Poland held its largest military parade since the Cold War on 15 August 2023. Warsaw is asserting itself as one of the leading European military powers. Poland has over 172,000 armed troops, according to the Polish Defence Ministry. However, Poland has recently classified the exact size of its army. Now, it is impossible to compare the growth rate of various national militaries in numbers of personnel. The Polish Government plans to create an army of 300,000 troops to resist Russia.

Warsaw aims to allocate up to 4% of its GDP—twice the NATO agreed norm—to increase defence spending. By way of comparison, Poland spent 2.42% of its GDP on defence in 2022, according to NATO estimates

What is this but preparation for global war? Are Germany, France, the United Kingdom, the USA, Poland and other NATO members going to fight in Europe once again? If European leaders don’t seriously reassess the consequences of a global war with Moscow, they risk making an issue of Europe’s very existence. Europe in such an eventuality shouldn’t expect a second Marshall Plan to help it cope with the economic strain: that would not be advantageous for Washington. It is a sink-or-swim world.

Worst-case scenario for Russia

There are several possible scenarios for future developments. These are the scenario of a bipolar world (the West on the one hand and the East on the other), the scenario of a multipolar world, and the scenario of a new world order, where all the power belongs to multinational corporations and other non-state actors. If Moscow is not able to deter its adversary with superior military potential, that will be the worst option for Russia. Specifically, if the United States and its allies create a huge arsenal of precision weapons and a global missile defence system to repel a Russian nuclear strike, that is a threat to Moscow.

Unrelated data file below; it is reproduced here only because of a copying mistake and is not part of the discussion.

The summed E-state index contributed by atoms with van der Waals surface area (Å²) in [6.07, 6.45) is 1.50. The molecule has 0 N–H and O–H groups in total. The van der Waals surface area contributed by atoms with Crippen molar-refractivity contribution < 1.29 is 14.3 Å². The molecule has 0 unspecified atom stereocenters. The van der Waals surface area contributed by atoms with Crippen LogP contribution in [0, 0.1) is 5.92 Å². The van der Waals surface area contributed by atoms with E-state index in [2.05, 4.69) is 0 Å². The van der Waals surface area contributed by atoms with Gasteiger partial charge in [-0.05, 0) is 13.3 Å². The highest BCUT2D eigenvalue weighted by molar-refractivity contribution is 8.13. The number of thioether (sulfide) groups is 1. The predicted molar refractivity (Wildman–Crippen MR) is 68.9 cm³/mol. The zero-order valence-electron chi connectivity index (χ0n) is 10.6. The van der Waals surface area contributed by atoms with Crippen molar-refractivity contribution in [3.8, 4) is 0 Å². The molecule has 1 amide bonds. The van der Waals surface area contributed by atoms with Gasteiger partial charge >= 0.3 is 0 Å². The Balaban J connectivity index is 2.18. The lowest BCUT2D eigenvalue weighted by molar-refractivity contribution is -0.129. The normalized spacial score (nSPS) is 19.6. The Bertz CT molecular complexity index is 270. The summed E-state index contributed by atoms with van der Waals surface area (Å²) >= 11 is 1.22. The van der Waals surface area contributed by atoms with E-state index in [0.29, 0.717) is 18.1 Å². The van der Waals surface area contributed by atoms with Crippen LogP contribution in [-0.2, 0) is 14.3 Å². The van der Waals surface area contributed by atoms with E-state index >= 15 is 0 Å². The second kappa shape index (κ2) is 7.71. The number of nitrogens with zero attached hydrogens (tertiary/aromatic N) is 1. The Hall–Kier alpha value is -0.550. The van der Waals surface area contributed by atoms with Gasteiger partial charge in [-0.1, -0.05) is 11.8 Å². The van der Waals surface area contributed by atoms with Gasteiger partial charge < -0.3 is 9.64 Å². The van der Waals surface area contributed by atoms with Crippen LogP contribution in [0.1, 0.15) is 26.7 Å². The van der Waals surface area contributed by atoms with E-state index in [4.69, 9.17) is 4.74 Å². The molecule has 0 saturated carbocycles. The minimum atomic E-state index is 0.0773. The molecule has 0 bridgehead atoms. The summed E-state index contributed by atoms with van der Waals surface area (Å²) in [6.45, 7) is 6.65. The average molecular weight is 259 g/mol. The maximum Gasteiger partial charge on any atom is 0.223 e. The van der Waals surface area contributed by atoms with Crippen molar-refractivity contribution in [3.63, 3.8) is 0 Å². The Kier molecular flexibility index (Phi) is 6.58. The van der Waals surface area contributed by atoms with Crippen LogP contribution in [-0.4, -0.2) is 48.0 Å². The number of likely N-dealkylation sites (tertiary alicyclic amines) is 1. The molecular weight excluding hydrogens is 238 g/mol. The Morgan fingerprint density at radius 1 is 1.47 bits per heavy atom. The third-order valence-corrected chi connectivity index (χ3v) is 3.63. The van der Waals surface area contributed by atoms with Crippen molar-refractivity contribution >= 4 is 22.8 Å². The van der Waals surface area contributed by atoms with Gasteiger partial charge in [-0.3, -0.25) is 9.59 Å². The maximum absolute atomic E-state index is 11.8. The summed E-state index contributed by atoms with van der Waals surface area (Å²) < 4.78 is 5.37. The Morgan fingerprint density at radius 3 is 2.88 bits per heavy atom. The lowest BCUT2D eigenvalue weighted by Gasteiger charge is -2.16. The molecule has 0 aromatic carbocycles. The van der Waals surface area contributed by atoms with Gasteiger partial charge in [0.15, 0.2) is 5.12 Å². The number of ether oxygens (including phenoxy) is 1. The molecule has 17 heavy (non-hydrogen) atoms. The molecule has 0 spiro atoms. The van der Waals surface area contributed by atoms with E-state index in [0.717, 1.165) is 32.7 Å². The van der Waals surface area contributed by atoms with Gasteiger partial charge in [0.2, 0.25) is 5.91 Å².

Washington is doing its utmost for global military dominance and strategic survivability. Its efforts include conventional weapons, high-precision weapons, nuclear forces, a global missile defence system and cyberwarfare.

The United States is deploying its missile defence systems at the borders of its designated adversaries in order to be able to launch a sudden nuclear strike on their territory and defend against a retaliatory strike. (Details are given in Russian studies: Kozin V.P., Evolution of US Ballistic Missile Defence and Russia’s Stance (1945–2013). Moscow: Inforos. 2014. 351 pp.; Kozin V.P., Evolution of US Missile Defence Beyond 2040 and Russia’s Stance. Moscow: Sabashnikov Publishing House. 2016. 446 pp.) There is also a concept of a prompt global strike (whether or not there would truly be an American first use of nuclear weapons is debated) that would entail delivering a precision-guided conventional weapon airstrike anywhere in the world within one hour. This attack concept is similar to a nuclear strike in its manner. It is also known that the Pentagon is developing the concept of “pre-launch” destruction of the intercontinental ballistic missiles (ICBMs) of its opponents, as well as their destruction at the stage of acceleration. That means they are supposed be hit by NATO before they are launched or before cruising velocity is attained.